In these cases, the accused men “very quickly and effectively engage the rabbis, the Orthodox politicians, and powerful Orthodox rabbis who donate handsomely to political clubs.” The goal, she told me, is “to excise the mother from the child’s life.” Rabbinical courts cast the mothers aside, and the effects are permanent. The mother is “amputated.” One woman befriended by Dr. Neustein, a music student at a college outside New York, lost contact with all six of her children, including an infant she was breastfeeding at the time of their separation.

“The greatest sin is not the abuse, but talking about the abuse. Kids and parents who step forward to complain are crushed.”


funny-comic-eyebrows-angry-sad


What is it about underdog war movies that really gets my blood pumping? I love these types of movies and this one is one of my favorites.  It wasn’t until entering recovery that the Holy Spirit gave me some special “recovery glasses” that have allowed me to spot recovery themes in various media; music, movies, photographs, etc…  These themes can include support groups, honesty, selfishness, selflessness, redemption, etc… that are portrayed in the movie.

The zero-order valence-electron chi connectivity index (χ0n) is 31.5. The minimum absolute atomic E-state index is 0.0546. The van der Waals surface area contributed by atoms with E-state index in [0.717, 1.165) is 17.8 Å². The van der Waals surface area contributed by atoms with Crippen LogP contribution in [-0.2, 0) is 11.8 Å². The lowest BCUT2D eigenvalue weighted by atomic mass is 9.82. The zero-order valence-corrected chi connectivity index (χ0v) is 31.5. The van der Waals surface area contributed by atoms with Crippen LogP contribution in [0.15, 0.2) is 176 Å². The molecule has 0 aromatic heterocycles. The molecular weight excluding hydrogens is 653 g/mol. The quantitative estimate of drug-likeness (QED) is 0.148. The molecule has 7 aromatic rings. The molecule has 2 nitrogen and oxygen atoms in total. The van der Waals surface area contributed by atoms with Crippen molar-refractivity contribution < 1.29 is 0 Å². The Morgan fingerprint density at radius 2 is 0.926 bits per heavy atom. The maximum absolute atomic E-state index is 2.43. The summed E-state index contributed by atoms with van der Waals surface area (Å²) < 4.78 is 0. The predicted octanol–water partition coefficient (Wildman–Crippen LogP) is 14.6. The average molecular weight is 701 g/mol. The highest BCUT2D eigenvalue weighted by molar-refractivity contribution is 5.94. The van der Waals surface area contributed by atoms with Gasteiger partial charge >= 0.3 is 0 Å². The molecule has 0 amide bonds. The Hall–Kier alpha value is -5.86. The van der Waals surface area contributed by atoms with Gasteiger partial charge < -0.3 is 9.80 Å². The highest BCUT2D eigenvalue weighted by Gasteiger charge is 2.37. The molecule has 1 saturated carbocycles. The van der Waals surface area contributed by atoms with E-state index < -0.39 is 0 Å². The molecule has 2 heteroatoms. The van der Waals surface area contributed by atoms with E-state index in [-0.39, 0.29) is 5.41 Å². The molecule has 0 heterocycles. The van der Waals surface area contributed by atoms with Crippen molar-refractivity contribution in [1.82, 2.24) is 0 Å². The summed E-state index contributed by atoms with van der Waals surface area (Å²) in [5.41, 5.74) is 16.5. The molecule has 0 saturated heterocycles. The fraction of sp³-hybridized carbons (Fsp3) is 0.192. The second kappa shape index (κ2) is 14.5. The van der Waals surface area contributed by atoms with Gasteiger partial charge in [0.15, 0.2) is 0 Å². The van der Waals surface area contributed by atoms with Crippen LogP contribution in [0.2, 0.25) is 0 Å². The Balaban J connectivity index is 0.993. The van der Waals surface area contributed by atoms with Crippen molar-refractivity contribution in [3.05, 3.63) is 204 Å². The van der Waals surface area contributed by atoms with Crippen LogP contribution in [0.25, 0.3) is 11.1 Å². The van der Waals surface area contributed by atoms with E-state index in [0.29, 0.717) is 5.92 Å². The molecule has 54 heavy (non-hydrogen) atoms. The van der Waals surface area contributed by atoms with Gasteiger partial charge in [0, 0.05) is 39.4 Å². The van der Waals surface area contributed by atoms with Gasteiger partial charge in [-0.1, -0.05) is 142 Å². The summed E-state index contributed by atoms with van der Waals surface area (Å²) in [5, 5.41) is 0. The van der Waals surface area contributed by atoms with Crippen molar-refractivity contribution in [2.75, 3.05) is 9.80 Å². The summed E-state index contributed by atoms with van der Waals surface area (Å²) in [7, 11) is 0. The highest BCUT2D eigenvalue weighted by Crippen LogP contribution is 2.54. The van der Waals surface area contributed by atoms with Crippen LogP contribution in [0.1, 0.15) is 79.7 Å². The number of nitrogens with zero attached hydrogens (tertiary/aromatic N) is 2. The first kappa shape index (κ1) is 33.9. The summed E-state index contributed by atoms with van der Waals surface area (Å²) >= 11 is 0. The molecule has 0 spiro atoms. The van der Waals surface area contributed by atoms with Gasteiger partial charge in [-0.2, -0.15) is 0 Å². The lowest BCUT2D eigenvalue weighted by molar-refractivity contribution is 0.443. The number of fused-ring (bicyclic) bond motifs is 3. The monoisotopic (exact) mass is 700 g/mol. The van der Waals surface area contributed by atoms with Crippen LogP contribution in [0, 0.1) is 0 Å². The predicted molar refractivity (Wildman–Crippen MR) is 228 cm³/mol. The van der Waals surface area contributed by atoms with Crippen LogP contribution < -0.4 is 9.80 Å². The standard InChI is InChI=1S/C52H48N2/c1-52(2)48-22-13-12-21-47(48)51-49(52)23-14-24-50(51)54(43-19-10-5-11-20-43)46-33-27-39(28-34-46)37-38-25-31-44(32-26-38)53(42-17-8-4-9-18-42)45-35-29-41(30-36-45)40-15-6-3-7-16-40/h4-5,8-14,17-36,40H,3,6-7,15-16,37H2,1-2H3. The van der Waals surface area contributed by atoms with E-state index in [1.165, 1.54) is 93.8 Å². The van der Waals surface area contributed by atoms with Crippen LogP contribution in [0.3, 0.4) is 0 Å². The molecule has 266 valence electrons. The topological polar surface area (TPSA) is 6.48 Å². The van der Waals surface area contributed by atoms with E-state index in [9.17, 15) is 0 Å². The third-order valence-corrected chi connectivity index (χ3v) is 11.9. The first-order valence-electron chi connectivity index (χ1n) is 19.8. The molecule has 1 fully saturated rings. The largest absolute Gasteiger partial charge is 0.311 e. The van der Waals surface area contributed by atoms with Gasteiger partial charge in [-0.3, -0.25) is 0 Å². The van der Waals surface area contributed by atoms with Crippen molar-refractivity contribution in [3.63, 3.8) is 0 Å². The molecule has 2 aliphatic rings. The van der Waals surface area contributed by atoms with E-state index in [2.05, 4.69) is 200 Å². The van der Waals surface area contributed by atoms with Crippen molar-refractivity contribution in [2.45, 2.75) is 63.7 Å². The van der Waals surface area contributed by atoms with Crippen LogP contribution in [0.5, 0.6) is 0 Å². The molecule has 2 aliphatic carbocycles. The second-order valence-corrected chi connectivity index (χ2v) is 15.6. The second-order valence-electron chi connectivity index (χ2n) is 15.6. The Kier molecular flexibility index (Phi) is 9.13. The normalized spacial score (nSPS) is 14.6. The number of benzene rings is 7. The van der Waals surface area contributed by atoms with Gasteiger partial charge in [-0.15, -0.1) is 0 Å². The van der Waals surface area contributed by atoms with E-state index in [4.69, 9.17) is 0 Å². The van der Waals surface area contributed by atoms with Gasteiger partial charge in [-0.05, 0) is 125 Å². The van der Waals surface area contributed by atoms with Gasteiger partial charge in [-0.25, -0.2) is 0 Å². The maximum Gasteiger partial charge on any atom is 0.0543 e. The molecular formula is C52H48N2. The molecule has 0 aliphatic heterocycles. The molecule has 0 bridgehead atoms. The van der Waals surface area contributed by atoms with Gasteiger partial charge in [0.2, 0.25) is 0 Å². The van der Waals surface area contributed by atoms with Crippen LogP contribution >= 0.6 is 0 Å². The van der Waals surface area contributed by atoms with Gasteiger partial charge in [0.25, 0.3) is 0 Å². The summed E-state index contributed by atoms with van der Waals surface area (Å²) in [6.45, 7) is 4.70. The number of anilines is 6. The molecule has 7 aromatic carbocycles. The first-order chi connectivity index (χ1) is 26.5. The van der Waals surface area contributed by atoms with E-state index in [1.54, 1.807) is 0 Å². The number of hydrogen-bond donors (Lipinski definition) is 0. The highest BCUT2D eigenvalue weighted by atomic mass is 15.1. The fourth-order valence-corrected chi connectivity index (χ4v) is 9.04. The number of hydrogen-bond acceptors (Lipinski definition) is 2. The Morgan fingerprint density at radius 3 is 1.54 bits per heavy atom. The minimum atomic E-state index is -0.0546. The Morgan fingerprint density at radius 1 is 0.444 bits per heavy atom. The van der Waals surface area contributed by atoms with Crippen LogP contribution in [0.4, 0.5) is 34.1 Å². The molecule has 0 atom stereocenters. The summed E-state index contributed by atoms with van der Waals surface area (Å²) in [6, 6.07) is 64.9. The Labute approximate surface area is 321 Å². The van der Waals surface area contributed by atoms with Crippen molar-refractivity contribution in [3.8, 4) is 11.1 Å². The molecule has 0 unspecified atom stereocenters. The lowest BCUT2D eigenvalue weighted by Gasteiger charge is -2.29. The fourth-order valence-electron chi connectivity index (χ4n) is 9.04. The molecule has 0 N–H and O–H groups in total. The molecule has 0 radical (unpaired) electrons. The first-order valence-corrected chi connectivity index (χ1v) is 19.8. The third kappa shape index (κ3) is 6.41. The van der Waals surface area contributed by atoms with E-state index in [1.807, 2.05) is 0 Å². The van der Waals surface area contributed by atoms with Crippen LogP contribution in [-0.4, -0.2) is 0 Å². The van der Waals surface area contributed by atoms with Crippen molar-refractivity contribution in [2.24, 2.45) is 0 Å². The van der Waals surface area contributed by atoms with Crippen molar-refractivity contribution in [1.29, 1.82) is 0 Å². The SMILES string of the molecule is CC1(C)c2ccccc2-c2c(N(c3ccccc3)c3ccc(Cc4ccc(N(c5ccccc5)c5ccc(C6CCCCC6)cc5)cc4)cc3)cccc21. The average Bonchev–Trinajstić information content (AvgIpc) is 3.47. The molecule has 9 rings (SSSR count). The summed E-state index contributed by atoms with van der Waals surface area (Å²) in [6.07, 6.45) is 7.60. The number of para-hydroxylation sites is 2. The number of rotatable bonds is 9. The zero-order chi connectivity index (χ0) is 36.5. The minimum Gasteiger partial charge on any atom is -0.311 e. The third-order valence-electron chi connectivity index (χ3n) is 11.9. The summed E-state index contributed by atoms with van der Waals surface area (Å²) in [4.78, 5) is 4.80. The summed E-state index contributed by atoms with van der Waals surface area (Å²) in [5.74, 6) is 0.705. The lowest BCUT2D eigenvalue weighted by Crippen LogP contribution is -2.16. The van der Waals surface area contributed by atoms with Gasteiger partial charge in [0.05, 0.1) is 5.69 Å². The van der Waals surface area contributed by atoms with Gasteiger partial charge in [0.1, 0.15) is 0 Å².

Braveheart is one of these movies.  The plot of this movie has been pasted below courtesy of Google:

Braveheart tells the story of the legendary thirteenth century Scottish hero named William Wallace (Mel Gibson). Wallace rallies the Scottish against the English monarch and Edward I (Peter Hanly) after he suffers a personal tragedy by English soldiers. Wallace gathers a group of amateur warriors that is stronger than any English army.

What I saw in this movie was the fight that William Wallace had in him to be free.  This is the same fight that I see in myself and many men who struggle with maintaining sexual purity.  For far too long we have been under the thumb of tyranny and oppression by our sexual sin and now that we have entered recovery, we must FIGHT, fight for our freedom!  This is exactly what we do in Castimonia, we come together in the group to fight against the world and the sexual sin that keep us captive.  We must be willing to fight for our purity, fight for our families, and fight for our God.

I hope you enjoy watching this video as much as I enjoyed creating it.  As always, take what you like and leave the rest.